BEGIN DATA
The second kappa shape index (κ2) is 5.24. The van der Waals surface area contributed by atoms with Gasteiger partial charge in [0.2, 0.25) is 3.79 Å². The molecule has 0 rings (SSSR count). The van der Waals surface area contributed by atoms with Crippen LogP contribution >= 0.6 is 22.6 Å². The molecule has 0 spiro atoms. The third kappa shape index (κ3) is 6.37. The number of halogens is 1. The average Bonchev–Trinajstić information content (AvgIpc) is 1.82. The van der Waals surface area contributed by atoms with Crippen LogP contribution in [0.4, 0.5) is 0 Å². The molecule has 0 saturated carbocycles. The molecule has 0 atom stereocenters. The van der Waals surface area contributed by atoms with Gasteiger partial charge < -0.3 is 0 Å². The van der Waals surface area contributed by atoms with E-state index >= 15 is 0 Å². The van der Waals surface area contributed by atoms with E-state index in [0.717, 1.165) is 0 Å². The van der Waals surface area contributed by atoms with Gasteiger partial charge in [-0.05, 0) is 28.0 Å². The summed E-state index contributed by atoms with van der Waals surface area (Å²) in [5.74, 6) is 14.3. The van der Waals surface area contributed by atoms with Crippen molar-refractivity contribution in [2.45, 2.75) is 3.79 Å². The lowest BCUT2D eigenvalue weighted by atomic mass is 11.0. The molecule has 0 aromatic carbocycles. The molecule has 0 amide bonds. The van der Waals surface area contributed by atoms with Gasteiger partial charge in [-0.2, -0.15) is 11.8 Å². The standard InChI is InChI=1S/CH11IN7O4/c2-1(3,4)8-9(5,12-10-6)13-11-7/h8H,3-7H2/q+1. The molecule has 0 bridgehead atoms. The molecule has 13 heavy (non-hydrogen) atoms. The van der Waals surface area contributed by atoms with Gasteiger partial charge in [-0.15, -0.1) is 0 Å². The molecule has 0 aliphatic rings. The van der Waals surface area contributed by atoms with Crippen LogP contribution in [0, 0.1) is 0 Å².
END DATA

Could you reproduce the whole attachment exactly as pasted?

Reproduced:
The second kappa shape index (κ2) is 5.24. The van der Waals surface area contributed by atoms with Gasteiger partial charge in [0.2, 0.25) is 3.79 Å². The molecule has 0 rings (SSSR count). The van der Waals surface area contributed by atoms with Crippen LogP contribution >= 0.6 is 22.6 Å². The molecule has 0 spiro atoms. The third kappa shape index (κ3) is 6.37. The number of halogens is 1. The average Bonchev–Trinajstić information content (AvgIpc) is 1.82. The van der Waals surface area contributed by atoms with Crippen LogP contribution in [0.4, 0.5) is 0 Å². The molecule has 0 saturated carbocycles. The molecule has 0 atom stereocenters. The van der Waals surface area contributed by atoms with Gasteiger partial charge < -0.3 is 0 Å². The van der Waals surface area contributed by atoms with E-state index >= 15 is 0 Å². The van der Waals surface area contributed by atoms with E-state index in [0.717, 1.165) is 0 Å². The van der Waals surface area contributed by atoms with Gasteiger partial charge in [-0.05, 0) is 28.0 Å². The summed E-state index contributed by atoms with van der Waals surface area (Å²) in [5.74, 6) is 14.3. The van der Waals surface area contributed by atoms with Crippen molar-refractivity contribution in [2.45, 2.75) is 3.79 Å². The lowest BCUT2D eigenvalue weighted by atomic mass is 11.0. The molecule has 0 aromatic carbocycles. The molecule has 0 amide bonds. The van der Waals surface area contributed by atoms with Gasteiger partial charge in [-0.2, -0.15) is 11.8 Å². The standard InChI is InChI=1S/CH11IN7O4/c2-1(3,4)8-9(5,12-10-6)13-11-7/h8H,3-7H2/q+1. The molecule has 0 bridgehead atoms. The molecule has 13 heavy (non-hydrogen) atoms. The van der Waals surface area contributed by atoms with Gasteiger partial charge in [-0.15, -0.1) is 0 Å². The molecule has 0 aliphatic rings. The van der Waals surface area contributed by atoms with Crippen LogP contribution in [0, 0.1) is 0 Å².